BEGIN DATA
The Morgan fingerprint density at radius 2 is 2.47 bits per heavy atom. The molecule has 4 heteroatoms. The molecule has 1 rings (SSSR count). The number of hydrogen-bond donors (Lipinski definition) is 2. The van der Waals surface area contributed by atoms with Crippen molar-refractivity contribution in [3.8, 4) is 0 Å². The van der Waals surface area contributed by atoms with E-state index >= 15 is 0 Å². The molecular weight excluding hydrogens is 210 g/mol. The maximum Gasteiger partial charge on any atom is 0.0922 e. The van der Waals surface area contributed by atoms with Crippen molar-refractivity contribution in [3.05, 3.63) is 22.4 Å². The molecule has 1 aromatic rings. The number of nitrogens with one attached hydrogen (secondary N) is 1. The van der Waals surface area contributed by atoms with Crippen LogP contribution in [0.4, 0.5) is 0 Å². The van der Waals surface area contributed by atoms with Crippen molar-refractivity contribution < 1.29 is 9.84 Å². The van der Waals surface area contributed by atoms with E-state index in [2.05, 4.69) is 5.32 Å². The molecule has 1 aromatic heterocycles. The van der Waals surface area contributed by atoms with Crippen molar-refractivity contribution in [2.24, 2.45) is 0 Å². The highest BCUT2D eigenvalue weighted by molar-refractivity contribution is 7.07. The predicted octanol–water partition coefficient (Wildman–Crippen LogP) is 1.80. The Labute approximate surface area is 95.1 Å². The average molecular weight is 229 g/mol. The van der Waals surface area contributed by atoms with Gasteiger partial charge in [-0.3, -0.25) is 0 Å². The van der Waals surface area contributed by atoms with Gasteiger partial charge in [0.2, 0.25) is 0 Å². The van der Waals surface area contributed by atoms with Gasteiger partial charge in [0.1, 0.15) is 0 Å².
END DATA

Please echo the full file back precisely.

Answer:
The Morgan fingerprint density at radius 2 is 2.47 bits per heavy atom. The molecule has 4 heteroatoms. The molecule has 1 rings (SSSR count). The number of hydrogen-bond donors (Lipinski definition) is 2. The van der Waals surface area contributed by atoms with Crippen molar-refractivity contribution in [3.8, 4) is 0 Å². The van der Waals surface area contributed by atoms with E-state index >= 15 is 0 Å². The molecular weight excluding hydrogens is 210 g/mol. The maximum Gasteiger partial charge on any atom is 0.0922 e. The van der Waals surface area contributed by atoms with Crippen molar-refractivity contribution in [3.05, 3.63) is 22.4 Å². The molecule has 1 aromatic rings. The number of nitrogens with one attached hydrogen (secondary N) is 1. The van der Waals surface area contributed by atoms with Crippen LogP contribution in [0.4, 0.5) is 0 Å². The van der Waals surface area contributed by atoms with Crippen molar-refractivity contribution < 1.29 is 9.84 Å². The van der Waals surface area contributed by atoms with E-state index in [2.05, 4.69) is 5.32 Å². The molecule has 1 aromatic heterocycles. The van der Waals surface area contributed by atoms with Crippen molar-refractivity contribution in [2.24, 2.45) is 0 Å². The highest BCUT2D eigenvalue weighted by molar-refractivity contribution is 7.07. The predicted octanol–water partition coefficient (Wildman–Crippen LogP) is 1.80. The Labute approximate surface area is 95.1 Å². The average molecular weight is 229 g/mol. The van der Waals surface area contributed by atoms with Gasteiger partial charge in [-0.3, -0.25) is 0 Å². The van der Waals surface area contributed by atoms with Gasteiger partial charge in [0.2, 0.25) is 0 Å². The van der Waals surface area contributed by atoms with Gasteiger partial charge in [0.1, 0.15) is 0 Å².